With a Republican governor and overwhelmingly GOP-led Legislature, Florida is being well served by its legislators in Tallahassee, right?
A new Public Policy Polling survey released on Thursday shows that 58 percent of Floridians want Medicaid expansion. Independents support it by 57 percent, while there is a 12-point difference among Republicans (33-45).
Despite those numbers, the Florida House remains obstinate in refusing to try to work with the state Senate on a hybrid expansion plan. Such a program would allow the state to draw down federal dollars to provide healthcare coverage for up to a million Floridians currently going without coverage.
St. Petersburg state Sen. Jeff Brandes proposed a medical marijuana bill for this legislative session, but the odds of that becoming law don’t look promising. Organizers with Amendment Two, the constitutional amendment that fell just short of the 60 percent needed to become law last year, are working on collecting signatures for a similar measure to go on the ballot in 2016.
PPP shows that 58 percent support the measure currently, the same percentage that favored it at the polls in 2014. But PPP says the odds are good if it makes it to the ballot next year, it will be successful.
“With a younger and more progressive presidential year electorate it seems like it would have a pretty good chance at hitting 60 percent support on the second go-around,” they write.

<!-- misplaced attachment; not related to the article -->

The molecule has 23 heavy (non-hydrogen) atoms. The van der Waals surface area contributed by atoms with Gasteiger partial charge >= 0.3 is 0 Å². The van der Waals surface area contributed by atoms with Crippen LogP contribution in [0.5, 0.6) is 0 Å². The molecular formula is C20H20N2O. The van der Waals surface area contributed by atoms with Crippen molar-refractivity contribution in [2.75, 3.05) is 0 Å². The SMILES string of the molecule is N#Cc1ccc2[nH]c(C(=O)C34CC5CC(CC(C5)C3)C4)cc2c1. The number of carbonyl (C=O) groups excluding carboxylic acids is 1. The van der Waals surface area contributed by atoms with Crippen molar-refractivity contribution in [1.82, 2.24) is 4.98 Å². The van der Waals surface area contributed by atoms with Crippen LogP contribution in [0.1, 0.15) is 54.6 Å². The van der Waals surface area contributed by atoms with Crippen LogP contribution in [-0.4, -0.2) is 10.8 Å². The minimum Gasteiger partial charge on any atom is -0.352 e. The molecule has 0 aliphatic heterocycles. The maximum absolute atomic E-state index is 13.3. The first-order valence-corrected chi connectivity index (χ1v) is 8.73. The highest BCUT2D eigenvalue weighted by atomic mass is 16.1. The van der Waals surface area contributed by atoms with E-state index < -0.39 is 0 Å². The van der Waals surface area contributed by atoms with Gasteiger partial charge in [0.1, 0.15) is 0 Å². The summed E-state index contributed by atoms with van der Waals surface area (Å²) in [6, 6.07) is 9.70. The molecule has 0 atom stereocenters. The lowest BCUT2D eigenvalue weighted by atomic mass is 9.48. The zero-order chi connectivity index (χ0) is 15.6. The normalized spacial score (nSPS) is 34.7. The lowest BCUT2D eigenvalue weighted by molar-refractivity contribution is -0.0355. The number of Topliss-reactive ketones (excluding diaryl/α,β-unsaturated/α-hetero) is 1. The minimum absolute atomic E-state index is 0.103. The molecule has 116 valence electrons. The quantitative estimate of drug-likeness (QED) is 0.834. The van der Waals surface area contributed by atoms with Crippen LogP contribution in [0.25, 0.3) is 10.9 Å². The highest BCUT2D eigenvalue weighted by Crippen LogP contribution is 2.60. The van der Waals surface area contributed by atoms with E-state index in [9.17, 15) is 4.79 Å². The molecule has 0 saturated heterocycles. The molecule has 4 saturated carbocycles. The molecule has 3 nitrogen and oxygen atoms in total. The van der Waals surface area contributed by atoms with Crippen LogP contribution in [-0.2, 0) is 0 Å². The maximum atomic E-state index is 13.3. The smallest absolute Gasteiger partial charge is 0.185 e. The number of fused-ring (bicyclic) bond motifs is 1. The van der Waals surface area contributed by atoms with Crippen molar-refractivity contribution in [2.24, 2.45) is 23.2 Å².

Same sex marriage became the law of the land in Florida in early January, the protestations of social conservatives like John Stemberger notwithstanding. Eighty-one percent of Floridians tell PPP that it’s either had a positive impact on their lives or no impact at all, with just 20 percent claiming that it’s affected them negatively.
Despite his re-election last fall, Rick Scott continues to be underwater when it comes to his personal approval rankings. Public Policy Polling says that 42 percent approve of his job performance, 46 percent disapprove. If he were to run against Bill Nelson for U.S. Senate in 2018, Nelson right now has a slight lead, 47-43 percent.
In the aftermath of Charlie Crist’s narrow loss to Scott last November, a member of Crist’s campaign team, Kevin Cate, wrote an op-ed suggesting that the state move its gubernatorial election to the same year as the presidential contest, since so many more (Democratic) voters participate in those election years.
PPP says that 49 percent of voters say they would support moving gubernatorial elections in the state to presidential election years, compared to only 27 percent opposed to that concept. Democrats (57-21), independents (51-28), and Republicans (41-33) all say they’d favor such a shift in when elections are held.
In a survey on the state’s favorite baseball teams, the Tampa Bay Rays are only the fourth most popular franchise in Florida. Two out-of-state teams, the Atlanta Braves and the New York Yankees, top the list of favorite MLB franchises as the 2015 regular season soon commences.
Seventeen percent of Floridians tell PPP that the Braves remain their favorite team. Undoubtedly much of that support comes from the fact that until 22 years ago, the Braves were the only baseball team playing in the Southeastern U.S.
The New York Yankees come in at 14 percent, with much of that love coming from former New Yorkers who dot the state, especially South Florida. The Yankees also train in downtown Tampa, the only MLB franchise that conducts their spring training in another local team’s market. The Miami Marlins are third most popular with 12 percent, and then come the Rays at 11 percent.
In college football, it’s a neck-and-neck battle for state supremacy between the Florida Gators and the Florida State Seminoles, with UF taking a slight 23-22 percent lead. UCF and the University of Miami are tired at 10 percent, USF at 8 percent, Florida Atlantic at 4 percent, and Florida International gets a lowly 1 percent.